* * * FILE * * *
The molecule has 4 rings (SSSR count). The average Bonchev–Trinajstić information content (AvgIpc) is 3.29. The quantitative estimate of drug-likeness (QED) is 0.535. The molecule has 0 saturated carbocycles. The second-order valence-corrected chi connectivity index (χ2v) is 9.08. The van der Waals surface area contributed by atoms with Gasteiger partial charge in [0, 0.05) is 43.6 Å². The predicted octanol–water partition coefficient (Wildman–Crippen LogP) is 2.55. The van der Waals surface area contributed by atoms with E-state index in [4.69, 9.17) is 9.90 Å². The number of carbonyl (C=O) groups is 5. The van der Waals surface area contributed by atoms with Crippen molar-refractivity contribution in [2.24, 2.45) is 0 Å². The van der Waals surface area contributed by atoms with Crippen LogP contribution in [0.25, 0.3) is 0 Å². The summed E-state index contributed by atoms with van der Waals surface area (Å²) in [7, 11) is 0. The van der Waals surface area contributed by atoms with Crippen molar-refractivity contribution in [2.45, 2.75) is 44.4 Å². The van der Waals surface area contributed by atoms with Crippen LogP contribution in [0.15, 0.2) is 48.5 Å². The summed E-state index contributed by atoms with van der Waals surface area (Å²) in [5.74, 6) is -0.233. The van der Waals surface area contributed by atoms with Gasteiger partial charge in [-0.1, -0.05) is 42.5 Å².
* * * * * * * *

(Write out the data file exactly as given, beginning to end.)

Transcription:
The molecule has 4 rings (SSSR count). The average Bonchev–Trinajstić information content (AvgIpc) is 3.29. The quantitative estimate of drug-likeness (QED) is 0.535. The molecule has 0 saturated carbocycles. The second-order valence-corrected chi connectivity index (χ2v) is 9.08. The van der Waals surface area contributed by atoms with Gasteiger partial charge in [0, 0.05) is 43.6 Å². The predicted octanol–water partition coefficient (Wildman–Crippen LogP) is 2.55. The van der Waals surface area contributed by atoms with E-state index in [4.69, 9.17) is 9.90 Å². The number of carbonyl (C=O) groups is 5. The van der Waals surface area contributed by atoms with Crippen molar-refractivity contribution in [2.24, 2.45) is 0 Å². The van der Waals surface area contributed by atoms with Crippen LogP contribution in [0.25, 0.3) is 0 Å². The summed E-state index contributed by atoms with van der Waals surface area (Å²) in [7, 11) is 0. The van der Waals surface area contributed by atoms with Crippen molar-refractivity contribution in [2.45, 2.75) is 44.4 Å². The van der Waals surface area contributed by atoms with Crippen LogP contribution in [0.15, 0.2) is 48.5 Å². The summed E-state index contributed by atoms with van der Waals surface area (Å²) in [5.74, 6) is -0.233. The van der Waals surface area contributed by atoms with Gasteiger partial charge in [-0.1, -0.05) is 42.5 Å².